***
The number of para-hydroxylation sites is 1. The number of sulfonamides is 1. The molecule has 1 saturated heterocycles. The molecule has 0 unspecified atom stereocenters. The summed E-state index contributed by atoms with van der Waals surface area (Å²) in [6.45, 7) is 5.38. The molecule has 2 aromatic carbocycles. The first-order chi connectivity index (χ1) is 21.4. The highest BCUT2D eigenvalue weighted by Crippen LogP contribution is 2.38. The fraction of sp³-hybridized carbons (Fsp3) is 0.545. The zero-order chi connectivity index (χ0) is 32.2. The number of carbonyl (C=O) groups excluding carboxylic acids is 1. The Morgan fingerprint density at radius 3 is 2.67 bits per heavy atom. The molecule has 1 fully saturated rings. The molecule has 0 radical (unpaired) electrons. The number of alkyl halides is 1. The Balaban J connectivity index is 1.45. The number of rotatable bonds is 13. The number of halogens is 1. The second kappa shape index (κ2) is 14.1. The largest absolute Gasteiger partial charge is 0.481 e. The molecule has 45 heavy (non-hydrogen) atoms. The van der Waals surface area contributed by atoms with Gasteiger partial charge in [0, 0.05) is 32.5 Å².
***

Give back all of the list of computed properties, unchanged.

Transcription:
The number of para-hydroxylation sites is 1. The number of sulfonamides is 1. The molecule has 1 saturated heterocycles. The molecule has 0 unspecified atom stereocenters. The summed E-state index contributed by atoms with van der Waals surface area (Å²) in [6.45, 7) is 5.38. The molecule has 2 aromatic carbocycles. The first-order chi connectivity index (χ1) is 21.4. The highest BCUT2D eigenvalue weighted by Crippen LogP contribution is 2.38. The fraction of sp³-hybridized carbons (Fsp3) is 0.545. The zero-order chi connectivity index (χ0) is 32.2. The number of carbonyl (C=O) groups excluding carboxylic acids is 1. The Morgan fingerprint density at radius 3 is 2.67 bits per heavy atom. The molecule has 1 fully saturated rings. The molecule has 0 radical (unpaired) electrons. The number of alkyl halides is 1. The Balaban J connectivity index is 1.45. The number of rotatable bonds is 13. The number of halogens is 1. The second kappa shape index (κ2) is 14.1. The largest absolute Gasteiger partial charge is 0.481 e. The molecule has 45 heavy (non-hydrogen) atoms. The van der Waals surface area contributed by atoms with Gasteiger partial charge in [0, 0.05) is 32.5 Å².